Tribeca Review: The English Teacher (2013, Zisk)


TET_DAY_21_8913.NEF

The English Teacher will be released in theaters May 17th.

Beneath the artificial layers of lighthearted whimsy and lovelorn sheepishness found in TV veteran Craig Zisk’s feature film debut The English Teacher, there’s a curdling belittlement that spoils like a rotten egg. Though to be fair, the artificial layers are caked on like tasteless butter to begin with.

When Julianne Moore’s middle-aged, bespectacled waif of a schoolteacher makes a couple of arguably questionable and ill-advised life choices, apparently all bets are off. The question for screenwriters Dan and Stacy Chariton should have then been, ‘how can we make a lively backstage romantic comedy of age-inappropriate errors?’ Instead they asked themselves ‘what can we do to put our so-called heroine Linda Sinclair, (and by extension Julianne Moore), through the wringer’, because clearly she deserves it.

Films with such fundamentally wrong-headed intentions fill me with a cloudy rage that can be difficult to parse through. With cloyingly conceitedness, The English Teacher’s one true desire is to sitcom its way into people’s hearts. There are plenty of ways to do that without treating the main character so condescendingly it negates the entire film but that’s just what Zisk does. Maybe if the film had satirical aspirations, subversive undertones or anything like an underlying purpose, an artistic case could be made. There are certainly many great films that do not take their characters’ very serious plight seriously, but The English Teacher hangs in zero gravity; it isn’t trying to say or do anything other than taking blind stabs at manufactured pleasantry.

The condescension starts right out the gate as a Regency-evoking elderly woman narrates this substandard tale of small-town shenanigans. Our gimmicky narrator, who is heard precisely three times, paints a picture of Linda’s life as satisfying but ultimately tragic and hopeless because she’s destined for spinsterhood. The patronizing tone is all but evident in these first scenes. The British narrator takes the perspective away from Linda in her own narrative, introducing her as someone we are immediately meant to feel sorry for. As groceries for one are scanned, yet another first date goes poorly, and lonely Linda trudges on reading books and teaching class, we are somehow meant to sigh; ‘poor thing’.

One fateful night, Linda mistakenly pepper sprays Jason (Michael Angarano), a former student who recently moved back to Kingston after graduating from the NYU dramatic arts program and failing to get his play produced in New York. His father Tom (Greg Kinnear) wants Jason to go to law school and so he plans to quit writing and resign himself to his future. His unproduced play is called The Chrysalis, and after offering to read it, Linda is awed by its brilliance. Nathan Lane’s high school drama teacher Dr. Kapinas (referred to by students as “Kapenis”), reacts to the play as the plot requires, wanting to stage it as their next production immediately after reading, and once Jason is hesitantly onboard, all systems are go. Here the romantic entanglements start between the unadorned Moore, ingénue student Lilly Collins, the conflicted moody playwright Angarano and the stuck-up Kinnear. Now The English Teacher goes from sugary sedateness with some nicely played scenes between Moore and Angarano, to capital punishment comeuppance.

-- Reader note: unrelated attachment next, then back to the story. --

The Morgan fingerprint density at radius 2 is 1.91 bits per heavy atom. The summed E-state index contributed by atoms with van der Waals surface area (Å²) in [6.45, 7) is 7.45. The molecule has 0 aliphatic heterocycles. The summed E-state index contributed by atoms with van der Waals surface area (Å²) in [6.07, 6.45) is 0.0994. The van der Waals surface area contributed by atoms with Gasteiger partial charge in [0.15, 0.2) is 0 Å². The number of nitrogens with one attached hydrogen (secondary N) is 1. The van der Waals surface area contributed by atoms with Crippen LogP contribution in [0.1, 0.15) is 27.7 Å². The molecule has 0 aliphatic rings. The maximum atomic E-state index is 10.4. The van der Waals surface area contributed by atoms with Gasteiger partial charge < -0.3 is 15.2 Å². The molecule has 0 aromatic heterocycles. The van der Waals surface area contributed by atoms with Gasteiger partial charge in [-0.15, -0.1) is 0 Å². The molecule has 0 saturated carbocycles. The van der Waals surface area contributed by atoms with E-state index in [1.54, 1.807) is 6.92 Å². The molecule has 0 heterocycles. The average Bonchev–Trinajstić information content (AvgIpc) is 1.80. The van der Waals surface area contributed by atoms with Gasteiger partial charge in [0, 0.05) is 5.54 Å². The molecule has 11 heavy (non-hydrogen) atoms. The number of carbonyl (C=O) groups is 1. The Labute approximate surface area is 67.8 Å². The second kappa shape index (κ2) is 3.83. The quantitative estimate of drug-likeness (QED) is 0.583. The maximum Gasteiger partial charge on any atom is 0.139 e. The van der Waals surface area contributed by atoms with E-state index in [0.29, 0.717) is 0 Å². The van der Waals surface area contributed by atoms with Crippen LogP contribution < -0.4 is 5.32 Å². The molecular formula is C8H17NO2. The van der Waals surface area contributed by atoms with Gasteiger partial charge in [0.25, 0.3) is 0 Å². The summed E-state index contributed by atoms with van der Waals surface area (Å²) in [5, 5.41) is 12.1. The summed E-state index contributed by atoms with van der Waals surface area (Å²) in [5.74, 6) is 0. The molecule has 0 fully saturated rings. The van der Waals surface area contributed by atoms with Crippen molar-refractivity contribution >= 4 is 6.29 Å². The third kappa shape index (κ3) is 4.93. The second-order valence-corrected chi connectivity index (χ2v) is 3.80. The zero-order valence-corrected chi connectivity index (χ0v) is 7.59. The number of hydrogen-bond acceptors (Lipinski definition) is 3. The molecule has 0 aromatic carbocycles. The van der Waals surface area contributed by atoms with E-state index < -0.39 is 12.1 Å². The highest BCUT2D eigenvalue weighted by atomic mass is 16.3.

The story shows no interest in Linda’s age-difference-be-dammed feelings or her obvious connection with Jason’s father, only the rat’s nest scenario in which Linda’s name gets dragged through the mud. Only then, only when she’s hit rock bottom, can she earn her chance at love. Linda has to lose everything as each and every character slings unconscionable verbal abuse her way. Meekly and silently accepting this as somehow deserved, she then has to and grovel for forgiveness for (gasp) having desires and making a couple of poor judgments. And while her initial actions are treated as the most damnable, her real flaw lies in the way she handles the aftermath.

Only one character ever apologizes to Linda with nobody else ever having to answer for the way they treat her over the course of the film. Both screenwriters and director are guilty of spending half the film doling out punishment loaded with latent, sexist hypocrisy and dressing it up as humble comedic blunder. Nasty characters do nasty things to the underserving all the time in film as in life, but there’s a huge difference between purposeful story-driven themes, character-driven behavior, and whatever you might call this.

At one point Lilly Collins’ character Halle even calls out the double standard the filmmakers actively encourage before resigning herself to an ‘it is what it is’ shrug as Linda preaches the importance of ladies sticking together (this only minutes before a development that has every female acting like a possessive maniac).

The vanilla pudding of The English Teacher covers up a mean-spirited undertone that never attempts to justify itself, turning a problematic romantic comedy with some potential into an unwarranted bullying contest.

Originally published at CINE OUTSIDER: http://www.cineoutsider.com/

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